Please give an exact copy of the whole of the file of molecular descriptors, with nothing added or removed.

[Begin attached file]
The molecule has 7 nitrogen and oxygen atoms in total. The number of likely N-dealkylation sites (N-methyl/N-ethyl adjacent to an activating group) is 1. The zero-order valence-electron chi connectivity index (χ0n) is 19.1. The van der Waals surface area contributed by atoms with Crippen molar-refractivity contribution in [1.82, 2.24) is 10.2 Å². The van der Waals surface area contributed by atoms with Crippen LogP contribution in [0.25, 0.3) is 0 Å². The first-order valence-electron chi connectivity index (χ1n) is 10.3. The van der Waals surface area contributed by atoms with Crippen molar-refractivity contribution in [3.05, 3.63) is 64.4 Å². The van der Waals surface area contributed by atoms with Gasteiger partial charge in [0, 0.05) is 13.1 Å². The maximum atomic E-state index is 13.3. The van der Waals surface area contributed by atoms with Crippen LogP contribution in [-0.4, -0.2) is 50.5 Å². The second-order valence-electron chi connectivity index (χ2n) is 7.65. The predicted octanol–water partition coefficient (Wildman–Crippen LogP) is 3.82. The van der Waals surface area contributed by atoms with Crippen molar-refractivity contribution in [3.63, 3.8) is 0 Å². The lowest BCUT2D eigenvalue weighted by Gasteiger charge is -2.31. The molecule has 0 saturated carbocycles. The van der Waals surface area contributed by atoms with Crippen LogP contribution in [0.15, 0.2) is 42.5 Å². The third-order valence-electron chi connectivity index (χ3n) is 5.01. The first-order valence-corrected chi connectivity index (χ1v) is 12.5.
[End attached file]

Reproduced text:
The molecule has 7 nitrogen and oxygen atoms in total. The number of likely N-dealkylation sites (N-methyl/N-ethyl adjacent to an activating group) is 1. The zero-order valence-electron chi connectivity index (χ0n) is 19.1. The van der Waals surface area contributed by atoms with Crippen molar-refractivity contribution in [1.82, 2.24) is 10.2 Å². The van der Waals surface area contributed by atoms with Crippen LogP contribution in [0.25, 0.3) is 0 Å². The first-order valence-electron chi connectivity index (χ1n) is 10.3. The van der Waals surface area contributed by atoms with Crippen molar-refractivity contribution in [3.05, 3.63) is 64.4 Å². The van der Waals surface area contributed by atoms with Gasteiger partial charge in [0, 0.05) is 13.1 Å². The maximum atomic E-state index is 13.3. The van der Waals surface area contributed by atoms with Crippen LogP contribution in [-0.4, -0.2) is 50.5 Å². The second-order valence-electron chi connectivity index (χ2n) is 7.65. The predicted octanol–water partition coefficient (Wildman–Crippen LogP) is 3.82. The van der Waals surface area contributed by atoms with Crippen molar-refractivity contribution in [3.63, 3.8) is 0 Å². The lowest BCUT2D eigenvalue weighted by Gasteiger charge is -2.31. The molecule has 0 saturated carbocycles. The van der Waals surface area contributed by atoms with Crippen LogP contribution in [0.15, 0.2) is 42.5 Å². The third-order valence-electron chi connectivity index (χ3n) is 5.01. The first-order valence-corrected chi connectivity index (χ1v) is 12.5.